Gradually, Zucman came to see tax evasion differently. “It’s not a psychological thing,” he said. There was a market. The key player wasn’t the billionaire, but the bankers and lawyers who Zucman came to think of as the tax-evasion industry. The professionals in this industry had bosses, and partners or shareholders; they worked within a regulated system. “If you have banks that feel that they are too big to indict then they will continue to commit some form of financial crimes,” Zucman said. “They will budget costs for fines.” In 2009, tax havens seemed like black holes, sucking out so much wealth that it warped the global economy. By 2019, they seemed dependent on the continued dormancy of the great liberal apparatus of international banking regulation, which could be quickly revived. “And the U.S.,” Zucman said, “you know, if there is a U.S. President that is serious about fighting global oligarchy, he or she has a ton of power.”

Zucman works in a small, spare office next door to Saez’s, on the sixth floor of Evans Hall at U.C. Berkeley. The cinder-block walls are undecorated, and the only personal touch I could see, when we met there a few weeks ago, was a small espresso machine. Zucman is fair-skinned, with round cheeks, light brown hair, and a longish nose, and he was wearing a black V-neck T-shirt and jeans. (The next morning, when we met again, he would be wearing a different black V-neck T-shirt and a different pair of jeans.) The scene seemed a bit unadorned for someone who had, this year, been named by Prospect magazine, in the U.K., as one of the fifty most influential thinkers on the planet. He speaks with a French accent and has an outsider’s sweeping, offhand way of talking. For all of Piketty’s fame—and his own, and Saez’s—Zucman mentioned several times that the economics profession had been slow to recognize inequality as a legitimate topic. He still seemed to have the outlook of a less powerful person than he now is.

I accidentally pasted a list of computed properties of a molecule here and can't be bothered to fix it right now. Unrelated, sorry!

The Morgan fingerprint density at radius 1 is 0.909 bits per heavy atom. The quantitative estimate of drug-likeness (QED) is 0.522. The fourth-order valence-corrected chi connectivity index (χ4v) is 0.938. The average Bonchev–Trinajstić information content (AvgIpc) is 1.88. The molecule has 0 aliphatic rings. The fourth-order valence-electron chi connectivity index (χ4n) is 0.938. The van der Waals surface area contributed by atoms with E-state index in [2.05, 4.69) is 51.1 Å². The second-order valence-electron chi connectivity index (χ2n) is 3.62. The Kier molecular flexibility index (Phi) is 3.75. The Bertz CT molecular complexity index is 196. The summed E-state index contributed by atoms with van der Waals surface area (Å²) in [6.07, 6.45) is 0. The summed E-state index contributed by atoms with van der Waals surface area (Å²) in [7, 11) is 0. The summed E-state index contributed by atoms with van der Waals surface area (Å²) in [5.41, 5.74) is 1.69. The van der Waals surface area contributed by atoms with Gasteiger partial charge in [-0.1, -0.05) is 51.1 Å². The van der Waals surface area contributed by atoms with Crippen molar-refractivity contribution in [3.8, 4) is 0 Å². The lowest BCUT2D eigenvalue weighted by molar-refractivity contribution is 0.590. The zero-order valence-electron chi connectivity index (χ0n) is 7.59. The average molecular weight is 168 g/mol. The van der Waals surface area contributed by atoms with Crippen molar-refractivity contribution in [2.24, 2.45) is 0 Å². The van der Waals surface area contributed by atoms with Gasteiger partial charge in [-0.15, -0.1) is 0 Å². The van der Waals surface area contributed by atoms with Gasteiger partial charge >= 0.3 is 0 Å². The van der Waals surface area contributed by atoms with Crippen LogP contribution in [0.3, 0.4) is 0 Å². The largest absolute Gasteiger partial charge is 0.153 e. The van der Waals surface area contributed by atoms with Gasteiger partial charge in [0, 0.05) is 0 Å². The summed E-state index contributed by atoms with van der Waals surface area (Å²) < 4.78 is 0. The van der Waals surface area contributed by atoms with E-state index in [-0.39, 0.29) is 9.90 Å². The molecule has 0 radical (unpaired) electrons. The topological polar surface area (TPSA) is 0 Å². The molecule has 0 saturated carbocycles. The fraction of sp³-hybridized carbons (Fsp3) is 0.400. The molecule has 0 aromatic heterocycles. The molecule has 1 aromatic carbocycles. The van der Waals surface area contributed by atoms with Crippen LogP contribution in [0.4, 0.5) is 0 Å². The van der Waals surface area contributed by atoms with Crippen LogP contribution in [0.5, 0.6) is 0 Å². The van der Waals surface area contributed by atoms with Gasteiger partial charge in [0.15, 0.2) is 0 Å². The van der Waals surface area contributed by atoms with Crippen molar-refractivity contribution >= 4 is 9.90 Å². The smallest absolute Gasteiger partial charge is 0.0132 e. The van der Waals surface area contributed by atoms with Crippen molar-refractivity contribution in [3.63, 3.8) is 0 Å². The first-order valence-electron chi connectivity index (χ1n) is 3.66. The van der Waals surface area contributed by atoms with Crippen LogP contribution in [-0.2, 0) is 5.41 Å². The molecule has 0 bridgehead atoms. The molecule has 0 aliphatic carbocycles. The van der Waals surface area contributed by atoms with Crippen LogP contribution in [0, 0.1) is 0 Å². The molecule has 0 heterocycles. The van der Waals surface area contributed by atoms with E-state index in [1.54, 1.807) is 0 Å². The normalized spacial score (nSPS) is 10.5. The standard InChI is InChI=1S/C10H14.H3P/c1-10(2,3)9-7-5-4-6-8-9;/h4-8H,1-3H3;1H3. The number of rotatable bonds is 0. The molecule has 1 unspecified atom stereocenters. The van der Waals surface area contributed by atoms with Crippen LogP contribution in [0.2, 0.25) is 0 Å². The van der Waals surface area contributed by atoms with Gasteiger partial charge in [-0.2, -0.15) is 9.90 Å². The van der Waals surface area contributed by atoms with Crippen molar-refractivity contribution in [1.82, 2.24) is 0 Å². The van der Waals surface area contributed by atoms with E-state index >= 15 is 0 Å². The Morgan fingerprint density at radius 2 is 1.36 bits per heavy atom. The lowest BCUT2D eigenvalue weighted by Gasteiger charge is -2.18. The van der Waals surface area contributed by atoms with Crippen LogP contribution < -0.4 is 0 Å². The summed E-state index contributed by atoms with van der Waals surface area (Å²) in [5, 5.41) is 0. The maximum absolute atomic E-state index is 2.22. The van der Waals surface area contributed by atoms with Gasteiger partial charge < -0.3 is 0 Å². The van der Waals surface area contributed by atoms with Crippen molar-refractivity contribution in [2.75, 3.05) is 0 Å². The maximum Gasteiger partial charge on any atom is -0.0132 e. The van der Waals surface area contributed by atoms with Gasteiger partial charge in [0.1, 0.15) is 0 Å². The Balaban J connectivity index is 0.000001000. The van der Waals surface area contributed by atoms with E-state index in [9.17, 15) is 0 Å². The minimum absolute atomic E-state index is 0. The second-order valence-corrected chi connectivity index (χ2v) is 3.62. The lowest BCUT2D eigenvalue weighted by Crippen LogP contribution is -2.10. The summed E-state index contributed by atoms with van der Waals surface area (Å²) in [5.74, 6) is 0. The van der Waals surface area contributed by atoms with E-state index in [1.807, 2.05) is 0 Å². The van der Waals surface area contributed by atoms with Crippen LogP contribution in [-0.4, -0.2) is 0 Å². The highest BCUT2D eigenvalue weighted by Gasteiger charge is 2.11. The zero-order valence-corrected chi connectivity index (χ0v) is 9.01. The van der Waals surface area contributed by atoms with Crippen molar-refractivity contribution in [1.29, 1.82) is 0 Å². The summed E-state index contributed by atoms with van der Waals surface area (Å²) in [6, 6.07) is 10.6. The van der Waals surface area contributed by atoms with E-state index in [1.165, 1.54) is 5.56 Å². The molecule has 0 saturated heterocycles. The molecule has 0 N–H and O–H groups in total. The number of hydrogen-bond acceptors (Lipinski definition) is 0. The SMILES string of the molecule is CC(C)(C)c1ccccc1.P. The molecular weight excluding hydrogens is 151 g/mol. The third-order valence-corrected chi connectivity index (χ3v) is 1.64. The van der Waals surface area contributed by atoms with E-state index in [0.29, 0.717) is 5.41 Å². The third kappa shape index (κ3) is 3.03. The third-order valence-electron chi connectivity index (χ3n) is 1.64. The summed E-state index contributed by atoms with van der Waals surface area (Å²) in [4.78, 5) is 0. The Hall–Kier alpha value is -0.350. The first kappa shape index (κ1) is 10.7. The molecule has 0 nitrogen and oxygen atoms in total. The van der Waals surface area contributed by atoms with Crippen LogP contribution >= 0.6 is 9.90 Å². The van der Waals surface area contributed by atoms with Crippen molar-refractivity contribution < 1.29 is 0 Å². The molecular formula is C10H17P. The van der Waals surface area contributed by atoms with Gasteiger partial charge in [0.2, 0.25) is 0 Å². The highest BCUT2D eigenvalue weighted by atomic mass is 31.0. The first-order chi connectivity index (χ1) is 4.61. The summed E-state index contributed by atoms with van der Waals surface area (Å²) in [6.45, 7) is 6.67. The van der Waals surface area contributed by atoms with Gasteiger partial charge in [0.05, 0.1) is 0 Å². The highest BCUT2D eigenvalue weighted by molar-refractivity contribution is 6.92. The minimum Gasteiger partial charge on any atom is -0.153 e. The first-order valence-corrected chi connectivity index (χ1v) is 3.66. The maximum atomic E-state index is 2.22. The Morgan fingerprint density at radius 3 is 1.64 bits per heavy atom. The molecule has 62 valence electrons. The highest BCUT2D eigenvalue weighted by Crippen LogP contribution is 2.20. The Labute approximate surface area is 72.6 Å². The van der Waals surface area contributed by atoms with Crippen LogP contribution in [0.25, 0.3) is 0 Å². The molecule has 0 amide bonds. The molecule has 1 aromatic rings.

Saez and Zucman have written a book, published this month, called “The Triumph of Injustice,” which assembles their research into a policy plan. (Its subtitle is the instruction-manual-like “How the Rich Dodge Taxes and How to Make Them Pay.”) One way to understand the book is as marking a new phase in the project that Piketty, Saez, and Zucman share. Having done more than just about any other economists to describe the powerful effect that accumulated wealth has on global inequality, they are now advocating for a solution: a highly progressive annual tax on wealth, an idea that has been adopted by Elizabeth Warren and Bernie Sanders. Zucman is the junior partner in the enterprise, but he has also been its chief propagandist, duelling on Twitter with economists who raise objections or philosophical gripes, and so the wealth-tax cause has come to reflect some of his own attributes: his tremendous explanatory power, his comfort with being an outsider to the establishment, and his great optimism in what government can know and do about the concentration of wealth.

A few weeks ago, Saez and Zucman flew to Washington for a pair of panels at the Brookings Institution presenting their ideas—one closed to reporters, and the other open to them—and at the open session Zucman gave a ten-minute presentation of the book, which, with admirable concision, boiled the essential story of wealth and the tax code down to two slides. The first displayed the results of their study of the aggregate burden of all federal, state, and local taxes after the 2017 Trump tax cuts, which concluded that the United States no longer has a progressive tax system—statistically, the Trump cuts dealt it a death blow. Most Americans now pay about the same portion of their income to the government (the upper-middle class pays very slightly more), and the wealthiest pay less. The slide is titled “A Giant Flat Tax Which Is Regressive at the Top End.”

To explain how this could be, Zucman likes to use the example of Warren Buffett. Forbes had estimated Buffett’s wealth to be sixty billion dollars, which suggested that his wealth was growing by about three billion dollars per year. But Buffett reported to the I.R.S. capital gains of about ten million—based on his sales of some shares in his own company, Berkshire Hathaway. For many years, Buffett has been pointing out that his tax rate is too low—the line has often been that he pays a lower effective rate than his secretary—and urging politicians to turn the screws a bit tighter on the ultra-wealthy. In response, Barack Obama proposed the Buffett Rule, a principle adopted by Hillary Clinton, in which people making more than a million dollars a year would have a minimum federal tax rate of thirty per cent. As of a couple of years ago, this was the frontier of mainstream Democratic tax policy, but, to Zucman, it was outlandishly inadequate. Raising the rate on the ten million dollars that was accessible to the I.R.S. made no statistical difference at all. The issue was the $59,990,000,000 that they could not touch. Apply the Buffett Rule, don’t apply the Buffett Rule; it didn’t much matter. “Functionally, his tax rate is zero per cent,” Zucman said.